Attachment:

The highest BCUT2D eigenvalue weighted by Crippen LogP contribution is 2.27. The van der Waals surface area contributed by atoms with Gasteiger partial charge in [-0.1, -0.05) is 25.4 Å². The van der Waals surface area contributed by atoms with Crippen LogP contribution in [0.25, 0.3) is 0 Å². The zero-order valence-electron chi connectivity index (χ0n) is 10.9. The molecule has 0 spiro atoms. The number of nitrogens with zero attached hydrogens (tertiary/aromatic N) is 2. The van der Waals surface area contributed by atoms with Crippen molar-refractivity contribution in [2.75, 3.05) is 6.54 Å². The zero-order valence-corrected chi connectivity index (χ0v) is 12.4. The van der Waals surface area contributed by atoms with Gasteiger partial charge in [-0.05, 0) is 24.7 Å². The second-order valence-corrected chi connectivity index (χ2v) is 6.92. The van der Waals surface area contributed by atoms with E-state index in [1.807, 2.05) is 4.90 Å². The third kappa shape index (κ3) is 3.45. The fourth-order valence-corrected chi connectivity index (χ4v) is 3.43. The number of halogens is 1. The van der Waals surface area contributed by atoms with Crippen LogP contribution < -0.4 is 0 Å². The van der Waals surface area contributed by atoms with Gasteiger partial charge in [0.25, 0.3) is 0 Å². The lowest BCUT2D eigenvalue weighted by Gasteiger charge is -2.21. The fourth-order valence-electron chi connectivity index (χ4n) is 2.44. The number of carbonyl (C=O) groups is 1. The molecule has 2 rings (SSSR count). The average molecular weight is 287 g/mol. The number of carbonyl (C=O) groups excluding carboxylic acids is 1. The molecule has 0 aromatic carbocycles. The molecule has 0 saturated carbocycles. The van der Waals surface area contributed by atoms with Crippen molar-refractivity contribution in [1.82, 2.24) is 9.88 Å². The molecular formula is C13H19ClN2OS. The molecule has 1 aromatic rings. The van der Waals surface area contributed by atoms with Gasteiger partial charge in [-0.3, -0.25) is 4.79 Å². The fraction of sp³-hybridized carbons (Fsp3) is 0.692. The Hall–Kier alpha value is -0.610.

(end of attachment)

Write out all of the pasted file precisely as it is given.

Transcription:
The highest BCUT2D eigenvalue weighted by Crippen LogP contribution is 2.27. The van der Waals surface area contributed by atoms with Gasteiger partial charge in [-0.1, -0.05) is 25.4 Å². The van der Waals surface area contributed by atoms with Crippen LogP contribution in [0.25, 0.3) is 0 Å². The zero-order valence-electron chi connectivity index (χ0n) is 10.9. The molecule has 0 spiro atoms. The number of nitrogens with zero attached hydrogens (tertiary/aromatic N) is 2. The van der Waals surface area contributed by atoms with Crippen molar-refractivity contribution in [2.75, 3.05) is 6.54 Å². The zero-order valence-corrected chi connectivity index (χ0v) is 12.4. The van der Waals surface area contributed by atoms with Gasteiger partial charge in [-0.05, 0) is 24.7 Å². The second-order valence-corrected chi connectivity index (χ2v) is 6.92. The van der Waals surface area contributed by atoms with E-state index in [1.807, 2.05) is 4.90 Å². The third kappa shape index (κ3) is 3.45. The fourth-order valence-corrected chi connectivity index (χ4v) is 3.43. The number of halogens is 1. The van der Waals surface area contributed by atoms with Crippen LogP contribution < -0.4 is 0 Å². The van der Waals surface area contributed by atoms with Gasteiger partial charge in [0.25, 0.3) is 0 Å². The lowest BCUT2D eigenvalue weighted by Gasteiger charge is -2.21. The fourth-order valence-electron chi connectivity index (χ4n) is 2.44. The number of carbonyl (C=O) groups is 1. The molecule has 2 rings (SSSR count). The average molecular weight is 287 g/mol. The number of carbonyl (C=O) groups excluding carboxylic acids is 1. The molecule has 0 aromatic carbocycles. The molecule has 0 saturated carbocycles. The van der Waals surface area contributed by atoms with Crippen molar-refractivity contribution in [1.82, 2.24) is 9.88 Å². The molecular formula is C13H19ClN2OS. The molecule has 1 aromatic rings. The van der Waals surface area contributed by atoms with Gasteiger partial charge in [-0.3, -0.25) is 4.79 Å². The fraction of sp³-hybridized carbons (Fsp3) is 0.692. The Hall–Kier alpha value is -0.610.